Before we can get into this, let’s understand the shape of the web and how we got to where we are today.
The internet was invented in 1969.
Before this time, the term computer usually referred to a person, not a machine—someone who would compute (solve) math problems.
It is worth noting these were often women, and they were underpaid compared to men in their field—and many would go on to operate the early mechanical/electronic computers. We’re going to have to talk about a lot of men, here—but know that women have been present from the start.
Before the 1900s and the rise of the internet as we know it, Charles Babbage invented the first mechanical computer, called the Difference Engine, in the 1820s. It’s purpose was to tabulate polynomial functions. While it was never completed, we often consider this to be the first example of a computer. Within this story, we also meet the first computer programmer, Ada Lovelace.
Ada Lovelace wrote a piece of software, or heuristic, for Babbage’s Difference Engine which calculated Bernoulli Numbers. Because it was the first published algorithm tailored specifically for a computer, Lovelace is often cited as a seminal figure in computer science history.
By the 1960s, computers were room-sized, institutional electronic machines—used by governments (the military), businesses, and universities. They were used to solve complex math problems and sort data, but were still very slow and didn’t communicate with one another.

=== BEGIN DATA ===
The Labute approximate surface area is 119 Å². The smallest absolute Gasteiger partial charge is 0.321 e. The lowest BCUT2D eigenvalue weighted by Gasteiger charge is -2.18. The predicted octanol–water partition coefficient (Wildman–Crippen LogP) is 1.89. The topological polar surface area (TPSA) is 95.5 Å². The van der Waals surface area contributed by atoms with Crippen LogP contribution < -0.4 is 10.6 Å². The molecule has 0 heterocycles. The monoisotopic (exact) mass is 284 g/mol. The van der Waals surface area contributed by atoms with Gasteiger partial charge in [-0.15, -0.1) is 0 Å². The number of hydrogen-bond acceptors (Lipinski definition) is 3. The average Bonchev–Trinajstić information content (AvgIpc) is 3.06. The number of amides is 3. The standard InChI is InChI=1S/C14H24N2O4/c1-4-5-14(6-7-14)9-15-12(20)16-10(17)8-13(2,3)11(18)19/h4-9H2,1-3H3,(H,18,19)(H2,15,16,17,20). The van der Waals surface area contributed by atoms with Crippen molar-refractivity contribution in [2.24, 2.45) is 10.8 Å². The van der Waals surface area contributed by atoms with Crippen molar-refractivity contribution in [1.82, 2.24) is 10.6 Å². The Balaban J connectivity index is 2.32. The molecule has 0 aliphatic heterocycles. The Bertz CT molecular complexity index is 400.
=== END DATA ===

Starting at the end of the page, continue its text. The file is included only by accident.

A catalyst in the formation of the internet was the Cold War. The threat of nuclear conflict spurred the US Defense Department to consider decentralized and distributed
It was necessary to have a strategic system that could withstand a first attack and then be able to return the favor in kind. The problem was that we didn’t have a survivable communications system, and so Soviet missiles aimed at US missiles would take out the entire telephone-communication system […] that was highly centralized. Well, then, let’s not make it centralized. Let’s spread it out so that we can have other paths to get around the damage.
By 1969, computer nodes connected the Stanford Research Institute, UCLA, UCSB and the University of Utah—developed by the Defense Department’s Advanced Research Project Agency (ARPA).
Over the following decade, ARPANET would grow to include other cities in the US. It had its first expansion outside the States in 1973, with connections to the UK and Norway. Slowly, similar commercial and academic networks were developing alongside, each with their own communication protocols.
In 1974, Robert Kahn and Vinton Cerf (two ARPA scientists) developed the Transmission Control Protocol and the Internet Protocol (TCP/IP). By the 80s, it became the standard network communication format—and still underpins the internet we all use today.
The web as we know it came 20 years later in 1989.
Tim Berners-Lee, a British academic and scientist, invented the World Wide Web (WWW) with his team while working at CERN in 1989. It was developed on top of TCP/IP as a standard way to connect documents, living on different computers in different places, via hypertext links.